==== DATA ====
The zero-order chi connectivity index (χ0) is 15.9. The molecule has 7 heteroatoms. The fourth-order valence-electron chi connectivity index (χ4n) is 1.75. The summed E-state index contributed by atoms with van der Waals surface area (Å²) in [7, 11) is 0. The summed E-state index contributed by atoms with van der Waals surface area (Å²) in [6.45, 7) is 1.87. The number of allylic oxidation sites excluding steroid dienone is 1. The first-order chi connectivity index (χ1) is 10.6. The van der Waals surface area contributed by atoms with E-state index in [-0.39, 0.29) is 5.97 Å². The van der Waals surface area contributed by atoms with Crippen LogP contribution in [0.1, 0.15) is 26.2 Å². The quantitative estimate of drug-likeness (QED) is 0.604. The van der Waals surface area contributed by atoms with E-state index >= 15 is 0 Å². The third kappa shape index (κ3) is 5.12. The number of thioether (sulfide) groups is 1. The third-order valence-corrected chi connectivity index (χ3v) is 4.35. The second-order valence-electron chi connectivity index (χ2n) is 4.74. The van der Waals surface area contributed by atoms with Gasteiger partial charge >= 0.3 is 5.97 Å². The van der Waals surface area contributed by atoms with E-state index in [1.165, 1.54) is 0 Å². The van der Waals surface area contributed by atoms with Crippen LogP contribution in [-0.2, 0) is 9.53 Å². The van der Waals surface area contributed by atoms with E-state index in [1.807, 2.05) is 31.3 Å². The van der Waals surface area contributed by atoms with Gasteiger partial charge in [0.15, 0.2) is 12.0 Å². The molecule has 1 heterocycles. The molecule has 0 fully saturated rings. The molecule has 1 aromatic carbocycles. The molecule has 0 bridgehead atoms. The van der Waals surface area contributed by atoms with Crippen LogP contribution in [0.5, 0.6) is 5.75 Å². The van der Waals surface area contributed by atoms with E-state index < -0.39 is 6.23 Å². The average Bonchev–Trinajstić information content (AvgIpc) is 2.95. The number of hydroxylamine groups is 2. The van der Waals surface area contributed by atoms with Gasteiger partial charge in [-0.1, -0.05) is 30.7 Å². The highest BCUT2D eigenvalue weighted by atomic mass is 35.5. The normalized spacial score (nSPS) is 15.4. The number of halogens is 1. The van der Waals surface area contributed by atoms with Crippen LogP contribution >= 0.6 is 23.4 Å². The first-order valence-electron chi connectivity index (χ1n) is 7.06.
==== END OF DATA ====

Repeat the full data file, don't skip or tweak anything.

The zero-order chi connectivity index (χ0) is 15.9. The molecule has 7 heteroatoms. The fourth-order valence-electron chi connectivity index (χ4n) is 1.75. The summed E-state index contributed by atoms with van der Waals surface area (Å²) in [7, 11) is 0. The summed E-state index contributed by atoms with van der Waals surface area (Å²) in [6.45, 7) is 1.87. The number of allylic oxidation sites excluding steroid dienone is 1. The first-order chi connectivity index (χ1) is 10.6. The van der Waals surface area contributed by atoms with E-state index in [-0.39, 0.29) is 5.97 Å². The van der Waals surface area contributed by atoms with Crippen LogP contribution in [0.1, 0.15) is 26.2 Å². The quantitative estimate of drug-likeness (QED) is 0.604. The van der Waals surface area contributed by atoms with E-state index >= 15 is 0 Å². The third kappa shape index (κ3) is 5.12. The number of thioether (sulfide) groups is 1. The third-order valence-corrected chi connectivity index (χ3v) is 4.35. The second-order valence-electron chi connectivity index (χ2n) is 4.74. The van der Waals surface area contributed by atoms with Gasteiger partial charge >= 0.3 is 5.97 Å². The van der Waals surface area contributed by atoms with E-state index in [1.165, 1.54) is 0 Å². The van der Waals surface area contributed by atoms with Crippen LogP contribution in [-0.2, 0) is 9.53 Å². The van der Waals surface area contributed by atoms with E-state index in [1.807, 2.05) is 31.3 Å². The van der Waals surface area contributed by atoms with Gasteiger partial charge in [0.15, 0.2) is 12.0 Å². The molecule has 1 heterocycles. The molecule has 0 fully saturated rings. The molecule has 1 aromatic carbocycles. The molecule has 0 bridgehead atoms. The van der Waals surface area contributed by atoms with Crippen LogP contribution in [0.5, 0.6) is 5.75 Å². The van der Waals surface area contributed by atoms with E-state index < -0.39 is 6.23 Å². The average Bonchev–Trinajstić information content (AvgIpc) is 2.95. The number of hydroxylamine groups is 2. The van der Waals surface area contributed by atoms with Gasteiger partial charge in [-0.1, -0.05) is 30.7 Å². The highest BCUT2D eigenvalue weighted by atomic mass is 35.5. The normalized spacial score (nSPS) is 15.4. The number of halogens is 1. The van der Waals surface area contributed by atoms with Crippen LogP contribution >= 0.6 is 23.4 Å². The first-order valence-electron chi connectivity index (χ1n) is 7.06.